As featured on The Graduate Times:


The Good Muslim

The Good Muslim

Tahmima Anam

Canongate Books Ltd

(4 stars)

Following her award-winning debut, A Golden Age, Tahmima Anam’s second novel reveals the enduring scars of war on a newly birthed nation, whilst continuing to weave the narrative threads of Rehana Haque’s familial life. The Good Muslim flashes between the immediate years after Bangladesh’s liberation and the early eighties, reintroducing the now matured siblings, Sohail and Maya.

Thirteen years and an elongated estrangement later, Maya returns to Dhaka to find her brother transformed into the revered leader of a small devout Muslim community, situated in a shack on the roof of their mother’s house. Though the country is free, the conflict continues in the domestic sphere, as brother and sister collide over the welfare of Sohail’s son, Zaid. The social and personal pressures weighing on the characters lead them to use the boy as a pawn in their battle of ethics, resulting in a tragically inevitable denouement.

The Good Muslim is a graceful page-turner, exploring the moral cost of living in a country with one foot in the past whilst the other tentatively steps on an uncertain present. Anam’s elusive title refers to the challenge that each character faces, as they attempt to reconcile their political actions with the governing religious ideology. As the novel dips in and out of its characters’ perceptions, Anam skilfully highlights the expectations of gender through the eyes of Islam. Sohail’s enforced enlistment as a guerrilla fighter sees him harbouring irrevocable emotional wounds, turning to Islam desperately seeking absolution. Maya’s battle is more public, but equally wrenching. As an independent woman worldly in her radical politics and medical knowledge, she attempts to right the injustices around her, receiving anonymous threats and eventual punishment for her aversion to order.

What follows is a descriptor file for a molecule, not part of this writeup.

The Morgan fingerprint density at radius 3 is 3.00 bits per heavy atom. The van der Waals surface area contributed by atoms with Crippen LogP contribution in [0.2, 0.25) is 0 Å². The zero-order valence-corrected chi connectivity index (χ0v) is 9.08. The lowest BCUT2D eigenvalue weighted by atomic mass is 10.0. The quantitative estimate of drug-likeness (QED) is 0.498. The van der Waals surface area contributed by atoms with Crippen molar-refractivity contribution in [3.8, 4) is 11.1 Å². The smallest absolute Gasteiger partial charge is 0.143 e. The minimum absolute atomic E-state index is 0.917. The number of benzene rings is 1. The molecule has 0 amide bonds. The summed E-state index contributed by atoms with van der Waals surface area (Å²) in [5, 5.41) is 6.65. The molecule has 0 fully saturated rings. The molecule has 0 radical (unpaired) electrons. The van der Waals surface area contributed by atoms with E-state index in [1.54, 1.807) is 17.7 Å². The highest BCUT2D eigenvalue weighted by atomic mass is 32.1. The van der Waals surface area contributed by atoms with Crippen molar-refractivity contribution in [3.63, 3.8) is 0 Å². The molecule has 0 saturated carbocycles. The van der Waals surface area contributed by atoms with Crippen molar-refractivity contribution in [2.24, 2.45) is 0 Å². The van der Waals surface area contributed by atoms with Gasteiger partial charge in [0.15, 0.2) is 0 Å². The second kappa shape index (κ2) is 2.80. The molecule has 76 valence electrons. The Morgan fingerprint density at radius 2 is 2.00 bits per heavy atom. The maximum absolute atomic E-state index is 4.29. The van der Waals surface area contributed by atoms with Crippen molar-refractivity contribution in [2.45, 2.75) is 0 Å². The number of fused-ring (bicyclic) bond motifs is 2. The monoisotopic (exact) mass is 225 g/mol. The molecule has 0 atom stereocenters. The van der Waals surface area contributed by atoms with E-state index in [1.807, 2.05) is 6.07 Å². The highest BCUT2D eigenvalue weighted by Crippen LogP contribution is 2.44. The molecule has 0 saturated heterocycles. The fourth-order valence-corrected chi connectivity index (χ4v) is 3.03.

Despite The Good Muslim sounding heavier than an elephant in a steamroller, the swift vividness with which the scenes are presented allows tension to rise and fall without becoming demanding. Anam’s intertwining of past and present enables compelling character development, exclusively in the once inseparable relationship of Sohail and Maya’s adolescence. The convincing details of their shared passion for Simon and Garfunkel, denim jeans and further Western influences makes their drifting apart all the more difficult to comprehend.

The climax of their eventual confrontation is decisively understated, as is the novel’s epilogue, which offers the closest it can to a truly happy ending. Concluding in 1992, a hopeful time of peace and remembrance, the emotionally resistant tone reiterates that the individual can eventually triumph over a governing body.

Though Anam occasionally lapses into narrative simplicity, favouring easy expository lines, ‘this is how it happened’, the powerful, yet dreamy, portraits of Bangladesh’s ever-changing landscape, alongside her strong characters, more than make up for this minor criticism.

The Good Muslim is a universal novel exploring how a family can fracture under national obligation and personal principles. The characters are realistic creations that crumble under forces much larger than themselves. There are no heroes in this story, only members of a now stable nation for whom the aftermath of war feels like a somewhat hollow victory.

As featured on The Graduate Times: